Q- Person #1, Moss is growing in my front yard, part of it is under a tree and part is in the sun. I don’t particularly want it growing there. What can I do to get rid of the moss and why is it expanding - is it because of all the rain we’ve had?
Person #2, I have a shady yard with some large rocks scattered around. I like my shade and want to enhance the rocks with moss but it won’t establish in a thick carpet like it will in the woods behind my house. What can I do to encourage its growth?A - Ah, if we could only get the two of you together! This is a good example of “one man’s weed being another man’s prize.” However, there is help for both situations; let’s take the “get rid of” scenario first.
Garden moss is a rootless mass that has tiny filaments capable of taking up nutrients and moisture, but that means it will dry out faster than rooted plants. This means that when the weather dries up and turns sunny, most of the moss will disappear from the full sun areas. However, it will return with adequate moisture, as moss is most prevalent on compacted, poorly drained, acid soil.
Changing the conditions that make moss “happy” are the best avenues to ridding your lawn of an unwelcome guest. Test your soil’s pH and try to keep it at 6.5 or higher. Moss loves low pH, so raising it to 6.5 will kill the moss. That means though, if you’re crazy about acid-loving plants, you may need another tactic for the moss. If water collects moss may grow lush. Try aerating the soil to allow for better drainage. Pruning nearby trees and shrubs to allow more sunlight will also help eliminate conditions favoring the growth of moss. You can chemically treat moss in your lawn with a product containing potassium salts of fatty acids or pelargonic acid. But these are short-term fixes, as moss will grow back unless the underlying conditions that support its growth are changed.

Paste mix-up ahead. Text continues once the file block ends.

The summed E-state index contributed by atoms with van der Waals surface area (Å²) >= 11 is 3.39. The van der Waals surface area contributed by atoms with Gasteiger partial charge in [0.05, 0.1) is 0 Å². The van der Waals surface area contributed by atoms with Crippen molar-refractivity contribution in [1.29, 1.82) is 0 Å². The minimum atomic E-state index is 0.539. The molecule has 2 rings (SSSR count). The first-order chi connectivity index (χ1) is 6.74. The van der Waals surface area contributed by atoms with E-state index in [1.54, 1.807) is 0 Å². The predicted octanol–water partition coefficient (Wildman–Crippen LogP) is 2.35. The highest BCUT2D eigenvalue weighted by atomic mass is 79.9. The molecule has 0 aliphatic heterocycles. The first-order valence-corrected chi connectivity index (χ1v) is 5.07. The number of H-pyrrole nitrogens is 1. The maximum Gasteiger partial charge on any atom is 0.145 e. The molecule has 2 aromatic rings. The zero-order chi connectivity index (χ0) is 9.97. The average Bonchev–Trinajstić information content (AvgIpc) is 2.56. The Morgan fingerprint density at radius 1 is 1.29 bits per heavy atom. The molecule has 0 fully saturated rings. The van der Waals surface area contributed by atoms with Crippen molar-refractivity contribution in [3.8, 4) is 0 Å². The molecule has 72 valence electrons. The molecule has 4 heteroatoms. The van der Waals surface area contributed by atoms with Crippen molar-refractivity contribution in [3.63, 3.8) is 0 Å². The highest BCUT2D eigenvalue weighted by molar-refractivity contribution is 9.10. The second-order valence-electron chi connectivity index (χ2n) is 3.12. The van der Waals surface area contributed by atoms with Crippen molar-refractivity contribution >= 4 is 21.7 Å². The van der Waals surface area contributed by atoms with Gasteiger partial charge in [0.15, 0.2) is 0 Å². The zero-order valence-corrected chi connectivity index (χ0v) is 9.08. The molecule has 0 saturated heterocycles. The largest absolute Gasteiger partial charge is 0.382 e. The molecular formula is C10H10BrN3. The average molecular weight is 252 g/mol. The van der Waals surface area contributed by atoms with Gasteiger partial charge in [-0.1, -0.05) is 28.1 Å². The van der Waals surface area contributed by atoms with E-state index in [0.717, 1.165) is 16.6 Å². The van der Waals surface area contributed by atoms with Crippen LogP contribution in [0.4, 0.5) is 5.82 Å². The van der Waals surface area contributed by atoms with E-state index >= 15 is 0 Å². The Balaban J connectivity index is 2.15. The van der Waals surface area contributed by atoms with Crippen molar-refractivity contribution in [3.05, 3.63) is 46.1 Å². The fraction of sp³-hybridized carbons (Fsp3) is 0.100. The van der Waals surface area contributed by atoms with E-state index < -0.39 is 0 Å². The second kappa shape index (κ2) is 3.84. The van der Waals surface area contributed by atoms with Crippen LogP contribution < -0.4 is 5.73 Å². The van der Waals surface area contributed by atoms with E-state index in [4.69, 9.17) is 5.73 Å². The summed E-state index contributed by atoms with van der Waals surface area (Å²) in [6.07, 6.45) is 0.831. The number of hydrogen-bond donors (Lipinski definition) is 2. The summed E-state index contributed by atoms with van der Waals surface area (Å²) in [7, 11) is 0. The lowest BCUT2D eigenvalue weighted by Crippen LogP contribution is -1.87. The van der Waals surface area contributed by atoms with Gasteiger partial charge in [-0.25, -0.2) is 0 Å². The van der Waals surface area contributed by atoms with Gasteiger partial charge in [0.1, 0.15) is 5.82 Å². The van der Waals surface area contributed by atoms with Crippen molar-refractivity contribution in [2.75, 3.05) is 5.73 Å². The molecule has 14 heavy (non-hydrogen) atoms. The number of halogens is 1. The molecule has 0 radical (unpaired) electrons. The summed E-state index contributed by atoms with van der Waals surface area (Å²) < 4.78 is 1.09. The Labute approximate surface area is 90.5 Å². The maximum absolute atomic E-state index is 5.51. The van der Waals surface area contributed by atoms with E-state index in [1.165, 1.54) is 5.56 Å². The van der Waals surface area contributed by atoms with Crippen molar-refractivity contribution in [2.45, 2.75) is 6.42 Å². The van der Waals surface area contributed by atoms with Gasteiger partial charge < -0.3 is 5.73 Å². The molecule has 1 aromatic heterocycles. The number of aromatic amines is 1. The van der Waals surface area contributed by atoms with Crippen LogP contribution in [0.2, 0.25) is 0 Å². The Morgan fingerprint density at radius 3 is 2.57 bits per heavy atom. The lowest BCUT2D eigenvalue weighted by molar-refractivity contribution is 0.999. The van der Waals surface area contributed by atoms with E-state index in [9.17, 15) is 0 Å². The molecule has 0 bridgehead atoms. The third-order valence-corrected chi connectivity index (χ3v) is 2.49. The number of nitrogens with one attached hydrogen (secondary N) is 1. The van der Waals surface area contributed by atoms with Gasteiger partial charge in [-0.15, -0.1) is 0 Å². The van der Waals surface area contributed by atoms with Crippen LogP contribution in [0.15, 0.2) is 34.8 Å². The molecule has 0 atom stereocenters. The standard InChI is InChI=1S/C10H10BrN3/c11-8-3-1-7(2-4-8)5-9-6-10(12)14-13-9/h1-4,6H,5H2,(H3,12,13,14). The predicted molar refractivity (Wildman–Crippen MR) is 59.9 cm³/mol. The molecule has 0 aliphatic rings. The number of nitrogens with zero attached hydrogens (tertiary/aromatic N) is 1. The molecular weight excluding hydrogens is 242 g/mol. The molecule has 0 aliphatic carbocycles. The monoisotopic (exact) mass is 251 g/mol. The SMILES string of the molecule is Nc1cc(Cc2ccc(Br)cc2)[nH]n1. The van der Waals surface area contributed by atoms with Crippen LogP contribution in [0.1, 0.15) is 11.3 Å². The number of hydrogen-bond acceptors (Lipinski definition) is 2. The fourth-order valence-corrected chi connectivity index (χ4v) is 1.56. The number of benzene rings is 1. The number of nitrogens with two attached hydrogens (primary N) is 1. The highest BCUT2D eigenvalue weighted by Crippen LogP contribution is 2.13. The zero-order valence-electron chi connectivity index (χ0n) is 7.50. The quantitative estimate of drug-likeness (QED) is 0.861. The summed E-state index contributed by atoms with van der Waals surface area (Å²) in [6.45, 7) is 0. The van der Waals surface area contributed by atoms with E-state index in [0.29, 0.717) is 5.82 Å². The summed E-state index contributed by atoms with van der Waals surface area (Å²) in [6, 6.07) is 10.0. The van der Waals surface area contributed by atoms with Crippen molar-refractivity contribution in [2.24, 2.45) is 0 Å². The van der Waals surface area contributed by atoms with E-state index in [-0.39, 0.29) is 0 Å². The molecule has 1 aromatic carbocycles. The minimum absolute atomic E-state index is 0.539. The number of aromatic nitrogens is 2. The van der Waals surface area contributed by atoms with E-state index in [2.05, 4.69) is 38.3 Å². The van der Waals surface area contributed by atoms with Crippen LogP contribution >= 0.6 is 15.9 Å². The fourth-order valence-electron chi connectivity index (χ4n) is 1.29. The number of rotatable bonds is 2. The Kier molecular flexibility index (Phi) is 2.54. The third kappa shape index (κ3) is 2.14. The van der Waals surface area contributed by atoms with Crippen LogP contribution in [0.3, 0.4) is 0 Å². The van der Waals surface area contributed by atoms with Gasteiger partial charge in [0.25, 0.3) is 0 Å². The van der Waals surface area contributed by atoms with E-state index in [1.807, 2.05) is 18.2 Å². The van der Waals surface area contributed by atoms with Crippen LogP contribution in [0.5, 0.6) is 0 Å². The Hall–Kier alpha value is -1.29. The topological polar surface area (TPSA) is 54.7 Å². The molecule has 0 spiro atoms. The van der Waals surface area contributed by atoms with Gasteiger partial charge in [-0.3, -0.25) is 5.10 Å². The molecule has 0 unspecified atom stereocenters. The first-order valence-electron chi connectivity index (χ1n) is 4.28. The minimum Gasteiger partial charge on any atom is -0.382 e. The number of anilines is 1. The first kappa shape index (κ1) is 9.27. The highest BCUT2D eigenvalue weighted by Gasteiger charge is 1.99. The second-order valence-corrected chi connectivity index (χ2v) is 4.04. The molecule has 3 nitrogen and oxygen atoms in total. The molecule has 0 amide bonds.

OK, we can get rid of moss, at least temporarily. What about those who want more moss in rock gardens, or on the ground under tree canopies where grass cannot grow? Basically, reverse the methods described above. Remember, moss likes moisture, shade, and acidic soils. So, replicate these conditions, and moss will begin to grow.
If you or your neighbor have moss in an area where you don’t want it, move pieces of moss from that area to a more desirable location. Scratch or lightly loosen the soil. You’re “inoculating” the area with the transplanted moss, so be sure the filaments can make good contact with the soil. Thoroughly moisten the soil surface and place moss on top. Press the piece of moss firmly into place. You may want to place light rocks on the surface to hold it down. Keep the transplanted moss moist for the first few weeks. If rainfall is absent, you’ll need to water. Remember the soil too, it should be acidic.
And yes, there is a recipe for making moss stick to rocks, bricks, or pots; it involves mixing buttermilk or plain yogurt with fresh or dried chopped moss. Mix together until creamy; if mixture is too thick, add water; if too thin, add more moss. Paint the mixture on the surface of rocks, pots, etc. and let sit for a day or two. It may take a few weeks, but you should see moss appearing. To perpetuate moss growth, keep the painted objects well moistened and in a shady environment.
Mosses are a simple way to keep a green groundcover in the shade.
written by Bethany A. O’Rear of the Alabama Cooperative Extension System, C. Beaty Hanna Horticulture & Environmental Center, which is based at the Birmingham Botanical Gardens.
Copyright © 1997 -
2019 by theAlabama Cooperative Extension System
Alabama A&M University and
All Rights Reserved. – email@example.com
Legal Disclaimer – Privacy Statement
Cookie Acceptance Needed